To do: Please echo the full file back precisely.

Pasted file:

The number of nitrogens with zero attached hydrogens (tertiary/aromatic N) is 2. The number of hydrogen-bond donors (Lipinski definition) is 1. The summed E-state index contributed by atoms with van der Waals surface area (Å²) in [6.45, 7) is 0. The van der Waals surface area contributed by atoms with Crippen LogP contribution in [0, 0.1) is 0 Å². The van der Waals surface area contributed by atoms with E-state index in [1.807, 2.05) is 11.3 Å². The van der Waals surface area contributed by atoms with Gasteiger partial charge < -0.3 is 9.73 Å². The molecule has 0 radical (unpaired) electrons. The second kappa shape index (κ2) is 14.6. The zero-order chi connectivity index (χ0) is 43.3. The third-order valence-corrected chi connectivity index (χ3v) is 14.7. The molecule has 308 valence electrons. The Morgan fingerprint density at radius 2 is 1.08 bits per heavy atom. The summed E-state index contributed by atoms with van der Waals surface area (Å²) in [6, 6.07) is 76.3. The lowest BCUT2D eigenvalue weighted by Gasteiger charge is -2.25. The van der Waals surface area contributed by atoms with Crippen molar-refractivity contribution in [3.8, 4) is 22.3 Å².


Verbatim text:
The number of nitrogens with zero attached hydrogens (tertiary/aromatic N) is 2. The number of hydrogen-bond donors (Lipinski definition) is 1. The summed E-state index contributed by atoms with van der Waals surface area (Å²) in [6.45, 7) is 0. The van der Waals surface area contributed by atoms with Crippen LogP contribution in [0, 0.1) is 0 Å². The van der Waals surface area contributed by atoms with E-state index in [1.807, 2.05) is 11.3 Å². The van der Waals surface area contributed by atoms with Gasteiger partial charge < -0.3 is 9.73 Å². The molecule has 0 radical (unpaired) electrons. The second kappa shape index (κ2) is 14.6. The zero-order chi connectivity index (χ0) is 43.3. The third-order valence-corrected chi connectivity index (χ3v) is 14.7. The molecule has 308 valence electrons. The Morgan fingerprint density at radius 2 is 1.08 bits per heavy atom. The summed E-state index contributed by atoms with van der Waals surface area (Å²) in [6, 6.07) is 76.3. The lowest BCUT2D eigenvalue weighted by Gasteiger charge is -2.25. The van der Waals surface area contributed by atoms with Crippen molar-refractivity contribution in [3.8, 4) is 22.3 Å².